And so if we have this wealthy minority constantly swinging the conversation these days, we're not going to really get anything done. And so before we even have a dialogue about what needs to get done, we need to make sure that everyone's voice is being heard.

BLOCK: You know, we've been hearing about the lack of a coherent, organizing message coming out of these protests. And I'm looking at the - sort of the manifesto that was issued from the folks in Occupy Wall Stree. And it's a list of about two dozen, what they call statements of fact, that they're complaining about: poisoning the food supply, the cruel treatment of countless nonhuman animals, the perpetuation of colonialism at home and abroad. It's a whole range of things. And it says these grievances are not all inclusive.

Do you think you'd be better served by having an organizing principle around what you're asking for as opposed to a whole lot of demands or inchoate thoughts? Jason, what do you think?

POTTEIGER: Well, first, I thought that that document was pretty beautifully written. In Boston, we are wrestling with that issue on a daily basis. But we've also really committed to having a very democratic process within our protest - within the encampment, as we call it. And in doing so, we've come to realize that we all come here with a variety of different issues that mean a lot to us.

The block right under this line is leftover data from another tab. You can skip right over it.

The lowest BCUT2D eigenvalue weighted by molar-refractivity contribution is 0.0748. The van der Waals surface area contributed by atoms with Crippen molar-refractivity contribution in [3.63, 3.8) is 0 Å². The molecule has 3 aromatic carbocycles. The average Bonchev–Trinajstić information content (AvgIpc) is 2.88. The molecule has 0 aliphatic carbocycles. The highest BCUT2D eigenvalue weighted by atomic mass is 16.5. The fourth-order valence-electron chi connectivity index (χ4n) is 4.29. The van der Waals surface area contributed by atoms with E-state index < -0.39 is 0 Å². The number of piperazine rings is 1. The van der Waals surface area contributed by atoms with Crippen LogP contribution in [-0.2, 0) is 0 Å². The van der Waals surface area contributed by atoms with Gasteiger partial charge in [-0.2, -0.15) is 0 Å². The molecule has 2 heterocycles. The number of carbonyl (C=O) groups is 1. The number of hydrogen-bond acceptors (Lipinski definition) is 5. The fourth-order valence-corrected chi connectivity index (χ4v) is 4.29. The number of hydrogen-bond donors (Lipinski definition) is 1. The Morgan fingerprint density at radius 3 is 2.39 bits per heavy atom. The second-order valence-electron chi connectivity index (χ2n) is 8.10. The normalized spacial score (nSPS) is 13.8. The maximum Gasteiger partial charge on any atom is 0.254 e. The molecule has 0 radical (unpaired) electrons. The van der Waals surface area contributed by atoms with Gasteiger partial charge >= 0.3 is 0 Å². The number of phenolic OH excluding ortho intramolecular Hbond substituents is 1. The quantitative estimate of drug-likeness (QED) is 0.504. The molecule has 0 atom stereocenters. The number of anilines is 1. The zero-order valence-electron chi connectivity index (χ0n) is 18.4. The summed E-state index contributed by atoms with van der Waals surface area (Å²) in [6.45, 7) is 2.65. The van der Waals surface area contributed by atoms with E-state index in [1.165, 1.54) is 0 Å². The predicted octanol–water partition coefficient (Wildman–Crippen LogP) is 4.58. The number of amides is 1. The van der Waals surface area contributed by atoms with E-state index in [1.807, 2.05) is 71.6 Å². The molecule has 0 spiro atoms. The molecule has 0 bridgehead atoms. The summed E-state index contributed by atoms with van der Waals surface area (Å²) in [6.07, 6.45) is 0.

And so we've been trying to say, well, what was the thing that really brought us here? And a lot of that was the fact that 1 percent of Americans control 50 percent of America's wealth, and they're using that wealth to undermine the democratic process right now. So a lot of this is focused on economic reform.

BLOCK: And Sam, do you think there is a risk, or a danger, that if you don't coalesce around one or two or a few demands, that maybe this movement really has no long-term effect? People may feel good that they were out there and that they did something but in the end, maybe you don't go home with much.